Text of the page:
Be aware, however, that some problem reports such as this one and this one have appeared concerning the rEFIt installer scripts causing corruption of large hard disks those over about MB on Macs.
- Installing Linux on a MacBook without OS X | Lennart Regebro: Python, Plone, Web.
- Navigation menu.
- The rEFIt Project.
- Triple Boot via Boot Camp?
- Preparing OSX (Installing rEFInd).
- Triple Boot via Boot Camp.
Thus, you might want to stick with manual installation of rEFIt even on Macs. It's well-commented and may need no adjustment, particularly on Macs. Although this is convenient, it does have its drawbacks: One problem is that your list of options can grow to ridiculous sizes if you install boot loaders to test them, or if you install EFI programs that aren't boot loaders rEFIt tends to interpret them as if they were boot loaders.
Triple boot Mac, Windows, and Linux, with rEFIt without using Boot Camp
Another problem is that you can't give your boot loaders descriptive names, and sometimes the names are simply wrong—a Linux installation might be labelled as Windows, for example. If you want to boot a Linux kernel with the EFI stub loader support, you can do so; however, rEFIt provides no mechanism to pass options to the kernel. Thus, if the kernel is to find its initial RAM disk and root filesystem, and if it's to use any other kernel options your system might need, you must include the options in the kernel binary itself.
You can do this when you compile the kernel, as described on the EFI stub loader page. You can select your OS by using the arrow keys on the keyboard and pressing Enter, much as you would when using other boot loaders. If you use text mode, of course, the GUI display is replaced by a textual listing of options.
You can sometimes pass special options to a specific boot by pressing the Insert key once it's highlighted. Another such fork exists, too: Clover. I don't dedicate another page to this boot loader because, the last time I checked, Clover adds nothing to rEFIt that helps with booting Linux distributions.
Instead, Clover is intended as a Hackintosh boot loader—that is, it helps users run macOS on non-Apple hardware. Hackintosh configurations are technically violations of Apple's license agreement which requires running the OS on Apple hardware , and so are of dubious legality in many areas. If you decide to use Clover, you can use it to chainload to another Linux boot loader; or you can use another boot manager to chainload to Clover or to your preferred Linux boot loader.
There's little reason to use Clover in most non-Hackintosh environments, though. I don't have extensive notes on how to do this, though. It might also be possible to use Clover to install more recent versions of macOS on older Mac hardware that officially does not support the newest macOS versions. I've never tried this, though, and I can't promise it would work.
In any event, if you need help with Clover, you should probably ask about it on a Hackintosh forum, even if you're not setting it up to run macOS on non-Apple hardware. So I select it, and wait a moment while it brings up Well I'm pretty sure that device is bootable. So why won't it boot? I try Google; there are many hits for this message, and accidentally mistyped versions of it, but everybody who's complaining about it is some recent Windows convert who still thinks they need to run it and has botched an install.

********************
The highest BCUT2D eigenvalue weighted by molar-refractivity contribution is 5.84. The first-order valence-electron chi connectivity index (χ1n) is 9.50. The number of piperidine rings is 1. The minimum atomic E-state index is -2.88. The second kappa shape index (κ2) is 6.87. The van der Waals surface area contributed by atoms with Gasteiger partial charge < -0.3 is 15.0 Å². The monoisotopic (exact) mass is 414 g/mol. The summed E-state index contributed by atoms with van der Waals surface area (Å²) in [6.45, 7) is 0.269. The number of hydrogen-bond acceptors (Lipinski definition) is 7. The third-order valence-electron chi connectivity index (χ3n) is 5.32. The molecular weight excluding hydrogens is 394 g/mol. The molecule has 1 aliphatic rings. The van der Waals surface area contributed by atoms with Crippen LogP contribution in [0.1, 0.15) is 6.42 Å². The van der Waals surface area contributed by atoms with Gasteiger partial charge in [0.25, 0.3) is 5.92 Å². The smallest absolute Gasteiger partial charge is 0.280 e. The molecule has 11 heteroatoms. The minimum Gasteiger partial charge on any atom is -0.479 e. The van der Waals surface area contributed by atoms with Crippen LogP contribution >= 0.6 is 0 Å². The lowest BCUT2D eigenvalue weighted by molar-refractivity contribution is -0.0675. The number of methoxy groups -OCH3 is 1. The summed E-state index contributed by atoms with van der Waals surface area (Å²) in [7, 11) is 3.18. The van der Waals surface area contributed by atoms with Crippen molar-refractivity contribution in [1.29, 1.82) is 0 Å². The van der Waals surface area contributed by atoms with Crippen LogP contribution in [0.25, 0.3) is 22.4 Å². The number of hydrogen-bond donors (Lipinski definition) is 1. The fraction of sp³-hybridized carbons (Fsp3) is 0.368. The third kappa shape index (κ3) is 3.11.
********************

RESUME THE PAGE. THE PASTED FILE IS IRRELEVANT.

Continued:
Partition Your Mac
The problem they're having is not that they see this message after selecting an external boot device, but that they see it always, and don't know how to get back to OS X or Windows which isn't even installed correctly anyway. So how does this relate to the problem I'm having? Where is this message coming from, anyway? Several of these people seem to think it's coming from Windows somewhere, but clearly that's not the case for me.
After some more searching I find rEFIt which provides a few clues. Finally, after running several of the diagnostic tools they have to help you set up systems to boot, it dawns on me what's going on.
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Apple's firmware only looks at the internal disk when booting a legacy OS, even if you selected it from an external disk. And I have no legacy OS on the internal disk, so the firmware can't figure out what to do and shows this message.
How to Install and Dual Boot Linux and Mac OS
Remember all those Windows people? The problem they're having is that Boot Camp set the firmware to boot in legacy OS mode automatically, but it did that before Windows was actually installed. If the installation is interrupted before Windows installs its legacy bootloader, then you'll get this message every time you boot unless you hold down option to select the OS X partition. So I have two options here, or maybe three. The one I don't really count is to try booting Linux with EFI, but I already mentioned that I don't really want to do that since I'd like my video card to actually work.
Hey, video card manufacturers! This situation sucks! Release some damn source code or specifications, and the open source community will take care of it for you. I decided to investigate using the internal disk. As luck would have it, Apple's Disk Utility is one of those many partitioning utilities that for some reason or another feels compelled to waste space in the name of aligning partitions on some sort of huge invisible grid on the disk.
MactelSupportTeam/AppleIntelInstallation - Community Help Wiki
It left me MB of unpartitioned space at the end of my internal disk, even though I'd originally told it to use all available space. GRUB's config files also need some updates, which can be done automatically by running sudo update-grub even though I did it by hand the first time. So far, this is all still totally reversible by just deleting the partition. Also reversible, with care.